As recently as October 2021, Kaoru Mitoma had not started a game since moving to Europe. He was on loan and on the bench at Union Saint-Gilloise in Belgium. But with his team two goals down and one man down in Seraing, he needs something.
Mitoma arrived at half time. In full time, he inspired a stunning comeback, scoring an unlikely hat-trick in a 4-2 victory. “It was the Kaoru Mitoma show,” says Christian Burgess, the English defender at the Union Sky Sports. “He just destroyed them.”
It was a reflection of what is becoming increasingly popular with Premier League audiences. Since joining Brighton from Chelsea’s attacking line-up, Mitoma has been a revelation, emerging as one of the most exciting players in the world.
His opening goal against Leicester on Saturday was superb, finding the top corner of Danny Ward’s net outside the penalty box. Leandro Trossard has left Arsenal but Brighton fans already believe his replacement can be even better.
Mitoma inspired his return to Wolves, scored at home and away against Arsenal, started the recent win over Everton and shone again in beating Liverpool. A runner who can float past defenders and an incredibly calm finisher, watching him come out is a joy.
Burgess predicted this, whether it was persuading a Brighton fan to force him into his fantasy team or naming their goalkeeper Jason Steele in pre-season that Mitoma was the real deal. It didn’t take long for Burgess to believe.
He said: “I remember one of his first lessons.
“It was just electricity. The first steps were so fast that they destroyed my friend Jonas Bager. Fortunately, he was on my team so me and a Danish guy Casper Nielsen were just laughing at Jonas. He passed three times. comfortably.
“Yonas is not someone you want to be able to do that to. He was like, ‘Look at this.’ One time they just let Kaoru out, we were laughing because it was the only way to stop him, Jonas, bless him he is not fast, but no one was lucky.
“That was my first memory of him, you could just see he was very good. He had technical skills and obviously had the physicality. But he also had a coolness on the ball that made him a great player who could make the transition.”
His opening goal at Goodison Park was perhaps the most famous example of this. He touched the ball just three times – one to escape Nathan Patterson, one to skip past Conor Coady and the last to flick the ball past Jordan Pickford.
Just like his goal against Arsenal a few days earlier, Mitoma headed into the far corner. There have been only a few examples so far, but they have been enough to be compared to their old counterpart in Belgium.
“He finishes like Thierry Henry,” says Burgess. “He’s very uninterested in finishing, whether it’s a game or a game. It’s amazing because a lot of people are scared but he seems to spend a lot of time on football.”
Mitoma games are closer than goals. He is the only player in the Premier League ranked in the top 10 for goals scored in open play and assists expected from open play per 90 minutes. In other words, nobody is scoring. and always make it as usual.
It is his ability in individual events that has allowed him to earn this spot, being the third fastest player per 90 minutes this season. His former Union mate may have been the first to be misled in Europe but he wasn’t the last.
Maybe it helps that Mitoma is a student of the game, really. He chose to attend the University of Tsukuba instead of joining the sport at the age of 18 and it has attracted the attention of the media that he has written about his thoughts on athletics.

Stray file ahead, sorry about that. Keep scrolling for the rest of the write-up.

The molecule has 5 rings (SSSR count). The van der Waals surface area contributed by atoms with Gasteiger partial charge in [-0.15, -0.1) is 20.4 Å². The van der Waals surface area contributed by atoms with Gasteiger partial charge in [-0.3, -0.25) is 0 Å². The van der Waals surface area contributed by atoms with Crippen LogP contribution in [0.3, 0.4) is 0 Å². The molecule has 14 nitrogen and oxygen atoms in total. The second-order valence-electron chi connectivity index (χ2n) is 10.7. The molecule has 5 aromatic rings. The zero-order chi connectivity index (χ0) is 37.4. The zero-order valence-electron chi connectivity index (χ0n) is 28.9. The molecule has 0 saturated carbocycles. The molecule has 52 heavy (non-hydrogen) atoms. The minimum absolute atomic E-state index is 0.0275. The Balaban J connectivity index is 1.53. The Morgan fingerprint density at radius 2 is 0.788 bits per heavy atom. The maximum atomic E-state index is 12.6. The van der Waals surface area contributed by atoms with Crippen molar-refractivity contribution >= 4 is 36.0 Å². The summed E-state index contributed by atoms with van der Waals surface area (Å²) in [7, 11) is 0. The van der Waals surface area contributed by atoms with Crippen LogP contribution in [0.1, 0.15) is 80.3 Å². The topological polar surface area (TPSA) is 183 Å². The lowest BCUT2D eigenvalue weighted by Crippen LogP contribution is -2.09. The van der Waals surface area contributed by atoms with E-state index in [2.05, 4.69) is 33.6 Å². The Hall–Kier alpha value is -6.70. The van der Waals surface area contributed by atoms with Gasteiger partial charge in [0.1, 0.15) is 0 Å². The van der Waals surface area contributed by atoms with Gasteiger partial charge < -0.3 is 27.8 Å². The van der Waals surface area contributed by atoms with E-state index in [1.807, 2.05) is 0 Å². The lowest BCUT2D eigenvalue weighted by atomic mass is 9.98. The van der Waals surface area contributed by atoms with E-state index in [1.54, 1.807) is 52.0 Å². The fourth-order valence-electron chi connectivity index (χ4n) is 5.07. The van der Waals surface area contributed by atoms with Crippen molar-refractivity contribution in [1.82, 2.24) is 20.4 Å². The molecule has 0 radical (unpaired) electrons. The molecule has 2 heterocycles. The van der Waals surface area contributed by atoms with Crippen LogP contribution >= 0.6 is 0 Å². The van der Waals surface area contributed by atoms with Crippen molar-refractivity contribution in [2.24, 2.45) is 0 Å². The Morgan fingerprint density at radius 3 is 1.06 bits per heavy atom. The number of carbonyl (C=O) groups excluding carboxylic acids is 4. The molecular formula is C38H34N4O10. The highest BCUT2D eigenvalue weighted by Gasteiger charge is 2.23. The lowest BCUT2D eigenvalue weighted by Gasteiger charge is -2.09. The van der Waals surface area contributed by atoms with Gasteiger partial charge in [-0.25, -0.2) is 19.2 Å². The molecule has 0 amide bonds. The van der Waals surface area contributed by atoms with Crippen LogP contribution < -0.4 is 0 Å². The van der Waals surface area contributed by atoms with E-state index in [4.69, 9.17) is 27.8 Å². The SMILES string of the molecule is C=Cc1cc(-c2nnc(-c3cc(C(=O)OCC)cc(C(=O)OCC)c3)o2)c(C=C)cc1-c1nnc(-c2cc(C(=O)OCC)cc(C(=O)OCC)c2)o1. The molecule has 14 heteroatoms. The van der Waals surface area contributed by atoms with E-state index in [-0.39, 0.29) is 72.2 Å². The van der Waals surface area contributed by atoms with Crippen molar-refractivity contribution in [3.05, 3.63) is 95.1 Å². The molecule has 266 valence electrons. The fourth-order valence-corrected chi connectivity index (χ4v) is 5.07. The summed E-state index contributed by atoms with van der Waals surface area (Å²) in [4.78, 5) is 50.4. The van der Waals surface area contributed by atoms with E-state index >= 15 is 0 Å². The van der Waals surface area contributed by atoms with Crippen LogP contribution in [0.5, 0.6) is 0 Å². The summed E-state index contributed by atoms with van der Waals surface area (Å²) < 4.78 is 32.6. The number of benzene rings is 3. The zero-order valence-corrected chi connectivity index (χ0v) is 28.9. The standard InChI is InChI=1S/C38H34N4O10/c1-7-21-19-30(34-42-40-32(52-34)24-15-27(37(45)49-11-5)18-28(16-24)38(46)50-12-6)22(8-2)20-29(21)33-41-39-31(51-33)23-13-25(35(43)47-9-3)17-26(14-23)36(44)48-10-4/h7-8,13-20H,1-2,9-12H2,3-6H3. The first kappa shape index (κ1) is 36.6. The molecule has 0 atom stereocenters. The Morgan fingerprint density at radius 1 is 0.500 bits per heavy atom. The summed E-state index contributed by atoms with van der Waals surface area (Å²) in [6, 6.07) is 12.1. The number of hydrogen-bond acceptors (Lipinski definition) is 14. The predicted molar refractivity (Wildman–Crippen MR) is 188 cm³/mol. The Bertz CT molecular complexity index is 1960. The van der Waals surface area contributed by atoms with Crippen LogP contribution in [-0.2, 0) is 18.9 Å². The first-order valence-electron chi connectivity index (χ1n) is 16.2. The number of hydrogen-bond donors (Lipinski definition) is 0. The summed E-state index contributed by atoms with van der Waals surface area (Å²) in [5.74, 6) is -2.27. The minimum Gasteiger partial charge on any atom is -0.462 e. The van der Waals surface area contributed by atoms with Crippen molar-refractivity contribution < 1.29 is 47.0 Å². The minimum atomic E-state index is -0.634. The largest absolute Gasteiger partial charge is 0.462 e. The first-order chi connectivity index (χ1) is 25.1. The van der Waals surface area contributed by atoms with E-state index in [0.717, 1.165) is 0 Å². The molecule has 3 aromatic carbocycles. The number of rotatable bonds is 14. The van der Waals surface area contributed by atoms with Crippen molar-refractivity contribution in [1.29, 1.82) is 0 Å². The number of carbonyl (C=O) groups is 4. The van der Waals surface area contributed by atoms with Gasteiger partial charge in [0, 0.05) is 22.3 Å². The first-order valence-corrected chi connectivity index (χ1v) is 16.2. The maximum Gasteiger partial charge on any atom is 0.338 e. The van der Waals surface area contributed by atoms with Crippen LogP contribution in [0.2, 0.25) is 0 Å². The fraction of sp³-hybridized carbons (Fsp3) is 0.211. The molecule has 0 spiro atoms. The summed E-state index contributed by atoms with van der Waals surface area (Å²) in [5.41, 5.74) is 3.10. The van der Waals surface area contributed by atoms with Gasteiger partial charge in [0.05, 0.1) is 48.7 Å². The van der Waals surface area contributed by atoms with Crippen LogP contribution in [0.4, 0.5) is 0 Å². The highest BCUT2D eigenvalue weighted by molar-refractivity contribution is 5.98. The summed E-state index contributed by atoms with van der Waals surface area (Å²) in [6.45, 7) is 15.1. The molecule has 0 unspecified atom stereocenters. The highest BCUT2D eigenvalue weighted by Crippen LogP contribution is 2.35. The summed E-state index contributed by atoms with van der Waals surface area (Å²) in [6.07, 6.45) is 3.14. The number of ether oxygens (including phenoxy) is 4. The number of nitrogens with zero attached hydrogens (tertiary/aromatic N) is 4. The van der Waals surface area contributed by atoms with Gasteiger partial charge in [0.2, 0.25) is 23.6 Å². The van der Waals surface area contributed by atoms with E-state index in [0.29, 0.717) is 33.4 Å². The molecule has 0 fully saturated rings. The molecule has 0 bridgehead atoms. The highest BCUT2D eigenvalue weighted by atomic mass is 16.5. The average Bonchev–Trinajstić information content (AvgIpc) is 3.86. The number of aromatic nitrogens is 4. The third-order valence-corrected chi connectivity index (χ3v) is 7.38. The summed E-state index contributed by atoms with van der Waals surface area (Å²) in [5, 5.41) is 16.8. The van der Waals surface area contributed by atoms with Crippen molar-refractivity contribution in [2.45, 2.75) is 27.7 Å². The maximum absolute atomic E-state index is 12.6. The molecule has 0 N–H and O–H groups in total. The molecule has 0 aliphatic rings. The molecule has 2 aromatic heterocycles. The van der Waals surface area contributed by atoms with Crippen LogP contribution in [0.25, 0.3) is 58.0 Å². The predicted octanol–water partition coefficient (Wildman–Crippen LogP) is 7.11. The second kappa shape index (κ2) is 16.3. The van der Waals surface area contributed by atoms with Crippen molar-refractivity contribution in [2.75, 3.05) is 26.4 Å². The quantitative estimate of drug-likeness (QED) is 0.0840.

Ironically, it meant he had something in common with Burgess, who was studying history at Birmingham University when he was offered a contract at Middlesbrough. Not that the two men knew their equal ways in the game at the time.
“I found out on social media, it’s an amazing story. Kaoru didn’t speak much English so you didn’t know much about him. All we knew was that he came from Japan, signed with Brighton, and now he was with her. We didn’t know anything about him.
“But he was a very nice guy, humble and quiet. He was always smiling and laughing at his jokes even though he didn’t understand but I think he understood more than he could say. But getting things out of him was difficult.
“It must have been difficult for him because he didn’t speak any English so you didn’t hear much from him. Imagine he couldn’t communicate. But his English improved during his time at Union because it’s an English-speaking club. .”
Of course, that’s not the only thing that went well. Perhaps this is to be expected as Mitoma has only started 23 league games since leaving Europe. At 25 years old, his university background may mean he is a late drafter. There is more to come.
“It’s funny because he didn’t start all the games for us, he would come on when the opposition were a bit tired and his speed would blow them out of the water, and as the season progressed that’s when he really got better. and started playing 90 minutes.
“A different side of him started to emerge in the play-offs. You saw him fight hard. Against Club Brugge, he put his body into it. Add the attitude of a winner he had to his behavior on the ball and you have a special player on your hands.”
The same is happening in Brighton. The Mitoma have completed all Premier League games just once before the World Cup but have done so in four of their last five games. It emphasizes its growing importance, the idea that this may be its time.
“Watching him play at the World Cup was great. I was proud to play with him. There was no ego with him so it’s great to see him doing well at Brighton and still is. He’s young and he’s progressing. He’s a top player.”